Supreme Court rules city can be sued in fatal fire
BRIDGEPORT - The city can be sued for failing to conduct annual inspections on a public housing unit that caught fire in 2009 killing a mother and her three young children, the state Supreme Court ruled Monday.
In a 5 to 1 decision, the state’s highest court overturned a lower court’s decision, throwing out the case and sending it back for trial.
“A jury, considering all the relevant circumstances, reasonably could find that the defendants’ persistent failure to inspect the decedents’ apartment and thousands of other multifamily units in Bridgeport in violation of their statutory duty under (state law) arose from and exemplified a pattern of reckless disregard for public health or safety and created a foreseeable and substantial risk that some tragedy of this general sort would occur, “the court ruled.
In a deposition, then-Fire Chief Brian Rooney admitted the fire marshal’s office did not have the resources to inspect the city’s public housing units and so didn’t do it, according to court records.
John Bochanis, who represents the family of 22-year-old Tiana Black and her three children, Ny-shon Williams, 5, and 4-year-old twins, Nyaisja and Tyaisja Williams, said he is prepared to begin trial.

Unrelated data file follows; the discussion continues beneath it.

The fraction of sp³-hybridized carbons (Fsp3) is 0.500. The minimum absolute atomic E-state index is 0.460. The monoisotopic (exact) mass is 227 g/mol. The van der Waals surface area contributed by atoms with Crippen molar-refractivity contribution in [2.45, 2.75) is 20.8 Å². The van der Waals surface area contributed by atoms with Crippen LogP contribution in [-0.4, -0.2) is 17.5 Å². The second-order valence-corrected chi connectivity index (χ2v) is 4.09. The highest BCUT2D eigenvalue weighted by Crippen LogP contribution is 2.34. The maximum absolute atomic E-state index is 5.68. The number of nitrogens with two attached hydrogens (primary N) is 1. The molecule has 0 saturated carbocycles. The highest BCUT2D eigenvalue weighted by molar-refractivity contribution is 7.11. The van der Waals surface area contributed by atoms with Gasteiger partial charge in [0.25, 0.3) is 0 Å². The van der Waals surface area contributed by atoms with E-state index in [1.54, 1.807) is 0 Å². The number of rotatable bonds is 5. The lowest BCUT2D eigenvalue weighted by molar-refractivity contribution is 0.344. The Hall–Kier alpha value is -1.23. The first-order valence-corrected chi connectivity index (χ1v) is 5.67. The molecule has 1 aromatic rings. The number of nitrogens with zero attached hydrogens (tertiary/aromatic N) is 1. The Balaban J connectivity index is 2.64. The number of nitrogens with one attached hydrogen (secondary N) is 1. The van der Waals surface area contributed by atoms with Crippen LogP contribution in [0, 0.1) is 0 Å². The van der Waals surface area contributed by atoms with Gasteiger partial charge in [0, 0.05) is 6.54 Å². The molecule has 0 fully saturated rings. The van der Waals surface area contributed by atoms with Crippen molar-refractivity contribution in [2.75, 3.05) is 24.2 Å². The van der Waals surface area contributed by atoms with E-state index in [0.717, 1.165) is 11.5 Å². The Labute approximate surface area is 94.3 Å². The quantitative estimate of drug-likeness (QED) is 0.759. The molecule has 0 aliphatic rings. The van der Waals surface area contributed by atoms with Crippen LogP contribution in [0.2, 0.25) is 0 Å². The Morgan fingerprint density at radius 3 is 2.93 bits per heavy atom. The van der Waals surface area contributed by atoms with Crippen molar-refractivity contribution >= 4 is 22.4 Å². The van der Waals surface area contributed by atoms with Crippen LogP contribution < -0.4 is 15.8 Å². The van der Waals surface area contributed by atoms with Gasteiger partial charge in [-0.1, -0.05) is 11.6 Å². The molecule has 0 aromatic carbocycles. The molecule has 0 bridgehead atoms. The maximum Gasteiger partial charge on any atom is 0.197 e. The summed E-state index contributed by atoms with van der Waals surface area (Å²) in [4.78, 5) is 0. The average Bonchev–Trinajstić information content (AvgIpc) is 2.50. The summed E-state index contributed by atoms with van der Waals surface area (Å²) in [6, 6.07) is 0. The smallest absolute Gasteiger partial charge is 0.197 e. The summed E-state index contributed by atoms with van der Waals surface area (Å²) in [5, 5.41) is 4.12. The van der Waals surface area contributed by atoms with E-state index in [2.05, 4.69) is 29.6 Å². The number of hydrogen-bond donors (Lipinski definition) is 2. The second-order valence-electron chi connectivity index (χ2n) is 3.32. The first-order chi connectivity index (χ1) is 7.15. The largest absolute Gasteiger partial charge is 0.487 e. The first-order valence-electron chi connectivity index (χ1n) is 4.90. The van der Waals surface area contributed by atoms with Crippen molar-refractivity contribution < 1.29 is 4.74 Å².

“These are the least affluent persons who are living in units that were not inspected to prevent this type of tragedy from happening,” he said.
Daniel Krisch, who represented the city in the appeal, said they are exploring other options.
“We are disappointed in the decision, we think it expands municipal liability beyond what the legislature intended,” Krisch said.
The fire broke out shortly after midnight Nov. 13, 2009. When firefighters arrived, flames were billowing from the unit’s kitchen window.
Tyaisja was found on the floor of the dining room near the front door. Her twin sister was found on the living room couch. Neither child had any burns; both died from smoke inhalation.
Tiana Black was found by firefighters on the dining room floor near her daughter. She had burns on her arms, shoulders and face. Ny-shon was found lying at the foot of a second-floor bedroom window. He also died from smoke inhalation.
In the days following the fire, residents of the housing complex and community activists raised questions about fire safety in the West Side complex, citing the unit’s single door for entry and exits and the lack of sprinklers and fire escapes. City officials contended the P.T. Barnum complex complied with all fire codes.
A state fire marshal’s report later declared the fire started when a gas stove rear burner that had been left on ignited the kitchen counter and cabinets. The report stated Black had been intoxicated at the time -- with a blood/alcohol level of .23 -- which “would likely have impaired her ability to respond appropriately to the initial alarm and to the fire itself.”
However, Black’s family persisted in their contention about safety concerns at the housing complex and filed lawsuits against the city, the housing authority and contractors who had renovated the complex. The Bridgeport Housing Authority and the contractor, Worth Construction Co., of Bethel, later agreed to a settlement amount at $2.75 million.
A Superior Court judge had thrown out the lawsuit against the city ruling the city was immune from being sued in the case because the plaintiff had failed to present any evidence to contradict the defendants’ claim that they were not aware of any fire hazards at the apartment.